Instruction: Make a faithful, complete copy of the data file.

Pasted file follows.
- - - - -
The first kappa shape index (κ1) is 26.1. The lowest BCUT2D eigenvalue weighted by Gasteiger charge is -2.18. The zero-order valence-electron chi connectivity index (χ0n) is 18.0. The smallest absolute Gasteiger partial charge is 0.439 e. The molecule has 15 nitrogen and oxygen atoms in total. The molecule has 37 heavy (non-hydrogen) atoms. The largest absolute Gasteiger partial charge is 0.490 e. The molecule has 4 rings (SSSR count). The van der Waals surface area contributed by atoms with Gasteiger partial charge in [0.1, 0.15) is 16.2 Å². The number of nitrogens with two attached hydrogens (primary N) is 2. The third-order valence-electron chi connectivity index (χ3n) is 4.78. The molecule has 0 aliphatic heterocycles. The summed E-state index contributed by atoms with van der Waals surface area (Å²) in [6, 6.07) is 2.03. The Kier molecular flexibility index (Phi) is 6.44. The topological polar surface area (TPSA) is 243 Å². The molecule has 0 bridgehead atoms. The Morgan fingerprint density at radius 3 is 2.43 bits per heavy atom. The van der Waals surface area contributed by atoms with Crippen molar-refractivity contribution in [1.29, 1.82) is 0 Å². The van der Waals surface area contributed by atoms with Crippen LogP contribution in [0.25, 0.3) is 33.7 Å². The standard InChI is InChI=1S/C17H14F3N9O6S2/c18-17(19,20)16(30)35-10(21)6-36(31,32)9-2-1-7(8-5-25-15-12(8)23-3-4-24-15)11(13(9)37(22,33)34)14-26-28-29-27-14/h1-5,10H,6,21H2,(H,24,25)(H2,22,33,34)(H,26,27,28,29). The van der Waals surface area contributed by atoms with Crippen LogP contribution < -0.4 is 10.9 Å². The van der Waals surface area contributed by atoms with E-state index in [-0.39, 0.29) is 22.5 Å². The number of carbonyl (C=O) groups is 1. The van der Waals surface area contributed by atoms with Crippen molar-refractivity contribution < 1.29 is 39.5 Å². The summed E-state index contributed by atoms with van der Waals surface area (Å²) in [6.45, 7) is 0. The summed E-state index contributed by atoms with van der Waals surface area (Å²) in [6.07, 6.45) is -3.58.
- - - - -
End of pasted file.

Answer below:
The first kappa shape index (κ1) is 26.1. The lowest BCUT2D eigenvalue weighted by Gasteiger charge is -2.18. The zero-order valence-electron chi connectivity index (χ0n) is 18.0. The smallest absolute Gasteiger partial charge is 0.439 e. The molecule has 15 nitrogen and oxygen atoms in total. The molecule has 37 heavy (non-hydrogen) atoms. The largest absolute Gasteiger partial charge is 0.490 e. The molecule has 4 rings (SSSR count). The van der Waals surface area contributed by atoms with Gasteiger partial charge in [0.1, 0.15) is 16.2 Å². The number of nitrogens with two attached hydrogens (primary N) is 2. The third-order valence-electron chi connectivity index (χ3n) is 4.78. The molecule has 0 aliphatic heterocycles. The summed E-state index contributed by atoms with van der Waals surface area (Å²) in [6, 6.07) is 2.03. The Kier molecular flexibility index (Phi) is 6.44. The topological polar surface area (TPSA) is 243 Å². The molecule has 0 bridgehead atoms. The Morgan fingerprint density at radius 3 is 2.43 bits per heavy atom. The van der Waals surface area contributed by atoms with Crippen molar-refractivity contribution in [1.29, 1.82) is 0 Å². The van der Waals surface area contributed by atoms with Crippen LogP contribution in [0.25, 0.3) is 33.7 Å². The standard InChI is InChI=1S/C17H14F3N9O6S2/c18-17(19,20)16(30)35-10(21)6-36(31,32)9-2-1-7(8-5-25-15-12(8)23-3-4-24-15)11(13(9)37(22,33)34)14-26-28-29-27-14/h1-5,10H,6,21H2,(H,24,25)(H2,22,33,34)(H,26,27,28,29). The van der Waals surface area contributed by atoms with Crippen LogP contribution < -0.4 is 10.9 Å². The van der Waals surface area contributed by atoms with E-state index in [-0.39, 0.29) is 22.5 Å². The number of carbonyl (C=O) groups is 1. The van der Waals surface area contributed by atoms with Crippen molar-refractivity contribution < 1.29 is 39.5 Å². The summed E-state index contributed by atoms with van der Waals surface area (Å²) in [6.45, 7) is 0. The summed E-state index contributed by atoms with van der Waals surface area (Å²) in [6.07, 6.45) is -3.58.